The bio-parents are only required to be 100% sober for visits. Our children will not have contact with anyone under the influence or behaving erratically. Other than visitation times, it’s their life. I hope they do get clean. If not, it doesn’t change anything. We adopted these children. We parent them safely. If they can feel loved by multiple people and have positive interactions, I think it’s good. Our kids know about their bio-parents problems. They already lived through it.

In-person visits: Luke and I supervise these. We only have them with Dad C because bio-mom does not want contact. We schedule them when/if Carl wants to see Dad C. We will give gentle reminders or prompting that this is available. Typically Carl isn’t that interested in seeing Dad C but he likes to get letters in the mail. Carl also likes when Dad C attends a few sporting events to watch him play. We support this and arrange it as best we can. During visits Carl can give us a signal if he feels uncomfortable or is ready to end the visit. Dad C does not drive Carl anywhere or take him to another location. We usually have a post-game meal at a fast-food restaurant together.

Luke and I field requests for visits. If Carl doesn’t want to see or speak to Dad C, we handle it. It’s OK with me if Dad C thinks we are keeping him away sometimes. It’s fine with me if he believes we are mean for not giving him holidays. We take care of our kids first. We protect them from having to say “no” or be in an uncomfortable position. Luke and I are only concerned with the well-being of the kids.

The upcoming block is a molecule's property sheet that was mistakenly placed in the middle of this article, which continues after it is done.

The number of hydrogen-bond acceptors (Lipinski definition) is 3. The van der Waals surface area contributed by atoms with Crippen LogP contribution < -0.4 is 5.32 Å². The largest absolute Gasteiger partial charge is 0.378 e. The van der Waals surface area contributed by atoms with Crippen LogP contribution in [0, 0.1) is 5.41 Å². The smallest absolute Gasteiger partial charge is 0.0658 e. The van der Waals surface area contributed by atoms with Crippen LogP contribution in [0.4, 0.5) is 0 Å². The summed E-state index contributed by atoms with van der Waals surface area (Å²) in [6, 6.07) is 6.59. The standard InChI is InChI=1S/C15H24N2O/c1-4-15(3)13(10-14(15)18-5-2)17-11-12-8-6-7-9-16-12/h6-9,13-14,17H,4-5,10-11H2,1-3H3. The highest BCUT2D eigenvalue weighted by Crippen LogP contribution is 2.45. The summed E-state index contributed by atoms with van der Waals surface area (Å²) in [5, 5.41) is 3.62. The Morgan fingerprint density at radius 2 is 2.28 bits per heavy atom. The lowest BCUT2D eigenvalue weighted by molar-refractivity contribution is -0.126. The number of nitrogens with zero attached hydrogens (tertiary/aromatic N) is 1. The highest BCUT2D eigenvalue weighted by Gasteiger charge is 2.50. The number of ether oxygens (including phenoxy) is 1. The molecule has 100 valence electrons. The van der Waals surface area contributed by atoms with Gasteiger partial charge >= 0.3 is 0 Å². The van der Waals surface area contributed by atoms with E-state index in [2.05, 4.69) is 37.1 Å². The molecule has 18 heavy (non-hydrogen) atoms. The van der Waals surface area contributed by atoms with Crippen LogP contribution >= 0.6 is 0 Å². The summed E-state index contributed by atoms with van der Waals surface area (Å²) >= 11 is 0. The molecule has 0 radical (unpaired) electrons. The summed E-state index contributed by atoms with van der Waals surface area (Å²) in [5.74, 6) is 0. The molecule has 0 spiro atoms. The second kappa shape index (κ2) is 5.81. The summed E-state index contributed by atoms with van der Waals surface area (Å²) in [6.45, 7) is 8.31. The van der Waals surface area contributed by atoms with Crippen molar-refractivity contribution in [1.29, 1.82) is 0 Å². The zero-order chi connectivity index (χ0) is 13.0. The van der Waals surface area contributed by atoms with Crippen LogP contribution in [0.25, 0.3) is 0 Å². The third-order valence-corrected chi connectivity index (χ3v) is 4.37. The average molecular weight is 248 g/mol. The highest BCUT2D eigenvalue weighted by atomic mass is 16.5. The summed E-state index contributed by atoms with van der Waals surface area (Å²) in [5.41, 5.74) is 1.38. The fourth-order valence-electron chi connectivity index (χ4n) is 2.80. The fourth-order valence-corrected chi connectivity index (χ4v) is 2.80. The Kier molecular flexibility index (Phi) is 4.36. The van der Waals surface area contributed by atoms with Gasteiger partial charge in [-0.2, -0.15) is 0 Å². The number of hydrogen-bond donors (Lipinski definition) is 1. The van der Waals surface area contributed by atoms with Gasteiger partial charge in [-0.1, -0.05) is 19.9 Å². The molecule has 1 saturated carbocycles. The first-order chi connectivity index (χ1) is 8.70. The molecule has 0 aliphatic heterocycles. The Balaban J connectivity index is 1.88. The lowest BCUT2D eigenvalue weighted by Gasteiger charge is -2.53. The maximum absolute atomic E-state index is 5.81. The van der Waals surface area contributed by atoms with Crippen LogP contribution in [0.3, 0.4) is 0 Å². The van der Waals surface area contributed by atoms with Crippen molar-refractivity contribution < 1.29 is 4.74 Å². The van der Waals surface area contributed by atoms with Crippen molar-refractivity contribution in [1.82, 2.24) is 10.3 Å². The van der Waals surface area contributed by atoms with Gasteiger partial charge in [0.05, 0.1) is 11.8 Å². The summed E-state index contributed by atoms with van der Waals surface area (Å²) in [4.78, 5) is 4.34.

Letters and presents: Sure. Bio parents can send these any time. We do read them first to make sure they aren’t triggering or inappropriate. Dad C likes to give the kids money. Cool.

I also post pictures and report cards to a closed Facebook group for bio-family.

Boundaries: This one is hard. Dad C doesn’t seem to understand, or at least admit, why he doesn’t have any of his children. This is fine as long as it’s not a conversation with our kids. We know he has several more although he only mentions one other son. This is his private business so we don’t ask him about the other kids. He sometimes mentions he “lost his case” because he didn’t have enough money. We know this isn’t true at all. The kids know this isn’t true and obviously remember why they aren’t with him. We ask that he does not mention the case. We require that he avoids adult conversation, violence, and inappropriate language. He is not able to ask the kids why they didn’t want to live with him etc. On the flip side, he can answer anything the kids ask him.

Do we get along: I guess we do. It’s more about getting along in front of the kids than anything else. Even if I am annoyed or unhappy with something Dad C has done I try not to show it in front of Carl. I dislike that Dad C spends a lot of the visits crying and saying he misses Carl and thinks about him every day. This is probably all true. However, I don’t think it should be Carl’s burden to make Dad C feel better. I don’t think the visit should be about Dad C’s feelings at all. It should be about the child.